In 1979, Elekta was in acute need of working capital. Its owners, Lars Leksell’s children, had no ability to add new capital and the company was nearly bankrupt. To find a way out of the dilemma, Larry Leksell obtained a personal bank loan of 300,000 kronor and proposed to his siblings that he would take over the entire ownership. The family agreed and the company was saved, at least for the time being. Business, however, remained slow.
The early deals
In 1982, ten years after its foundation, Elekta appeared to have made very little progress as a company. It was still a part-time engagement for both Larry and Danny Leksell, with only one salaried employee. And Stockholm was still the only location for a Gamma Knife unit in the world. But under the surface, things had begun to move.
That year, Larry Leksell defended his doctoral thesis in economics at the Stockholm School of Economics: “Headquarter-subsidiary relationships in multinational corporations.” He also started a consulting bureau, Nordic Management AB, which successfully mapped Swedish firm ventures and strategies in the USA, on behalf of the Handelsbanken. The assignment was followed by others, and the company expanded quickly. This provided a solid income for Larry, and Nordic Management could even make a limited office space available for Elekta.
Another strategic ball was also set in motion. For decades, medical students and aspiring surgeons from different countries had spent time at Lars Leksell’s clinic in Stockholm, to work and study with the controversial, but charismatic and internationally, renowned professor. Several of these students were now influential neurosurgeons in their own right, often also heads of clinics in hospitals and research centers across the world. These people proved invaluable ambassadors for their mentor’s ideas. The first international Gamma Knife deals of Elekta were all connected to such individuals.
The first were two Argentinian neurosurgeons. Roberto Chescotta spent time as a student at Leksell’s clinic, and Hernan Bunge had been in contact with Leksell during his time as a student with Gösta Norlén at the Sahlgrenska Hospital in Gothenburg. In 1982, Chescotta and Bunge took initiative to install a Gamma Knife in the Clinica del Sol in Buenos Aires. Shortly thereafter, the British neurosurgeon David Forster, who had worked with Leksell at the Karolinska Hospital in the early 1970s, was granted permission to order another Gamma Knife for the Royal Hallamshire Hospital in Sheffield.
The Buenos Aires unit was the first to be built by Scanditronix and its Swiss subsidiary company. Unfortunately, the cooperation took a bad turn from the start, with disputes over the licensing agreement and payments, but also over a long list of technical issues. When the Gamma Knife was installed in Buenos Aires in 1983, preliminary safety tests showed that the unit was not working properly.
A special team with Danny Leksell, the physicist Jürgen Arndt and engineer Hans Sundquist was sent to deal with the difficulties on site. New faults were detected, new trips were made, and faulty parts were continually returned to the manufacturer in Switzerland, until finally the unit was working properly. The process had been exceedingly troublesome and of course expensive—especially for the subcontractor Scanditronix.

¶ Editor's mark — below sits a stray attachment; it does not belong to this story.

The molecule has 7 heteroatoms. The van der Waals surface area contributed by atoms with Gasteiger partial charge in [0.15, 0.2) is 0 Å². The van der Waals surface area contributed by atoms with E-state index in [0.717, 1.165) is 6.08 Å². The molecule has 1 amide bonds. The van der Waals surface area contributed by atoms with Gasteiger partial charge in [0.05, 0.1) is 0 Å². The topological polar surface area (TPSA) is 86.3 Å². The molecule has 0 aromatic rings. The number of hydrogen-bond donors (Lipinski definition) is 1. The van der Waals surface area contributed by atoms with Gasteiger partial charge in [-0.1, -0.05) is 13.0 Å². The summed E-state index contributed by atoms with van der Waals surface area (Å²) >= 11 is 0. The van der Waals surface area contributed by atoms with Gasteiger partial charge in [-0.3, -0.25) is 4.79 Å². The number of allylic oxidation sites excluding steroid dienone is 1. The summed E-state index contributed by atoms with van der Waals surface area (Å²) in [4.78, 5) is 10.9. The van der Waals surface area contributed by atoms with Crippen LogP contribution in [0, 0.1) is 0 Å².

Luckily, the installation in Sheffield went a bit more smoothly. But by then, Scanditronix had changed ownership and lost interest in further cooperation. No more Gamma Knife systems were ever constructed by Scanditronix. The relationship ended as it had begun, with disputes about compensation, licenses and rights to original designs.
However difficult, the first international orders had started the ball rolling, and Elekta was now turning its attention to the important US market. A sales office had been set up in Atlanta as early as 1982, under the leadership of Canadian John Rigby. But to land a deal for a Gamma Knife was an entirely different matter.
It was yet another old acquaintance of Lars Leksell who would serve as a door opener for Elekta in the US. L. Dade Lunsford, who had been a pupil to Leksell and Erik-Olof Backlund in Stockholm during 1979–81, now held a position as a neurosurgeon at the Presbyterian University Hospital in Pittsburgh. He persistently advocated the acquisition of a Gamma Knife to the hospital. His efforts would bear fruit during late 1986, when a contract was signed between the hospital and Elekta.
The Pittsburgh deal was undoubtedly Elekta’s most significant contract to that day, and still stands out as pivotal in the company’s entire history.
Sadly, Lars Leksell would not live to see it happen. At the age of 78, he died unexpectedly of a heart attack in January 1986, during a spa visit in Bad Ragaz in Switzerland.
These two events—the death of the company’s originator and the first successful Gamma Knife deal in the US—marked a watershed in the development of Elekta. At this point, the company could just as easily sell itself to another company, rather than keep developing on its own.
An important decision by Lars Leksell’s son Larry paved the way for the next phase in Elekta’s history.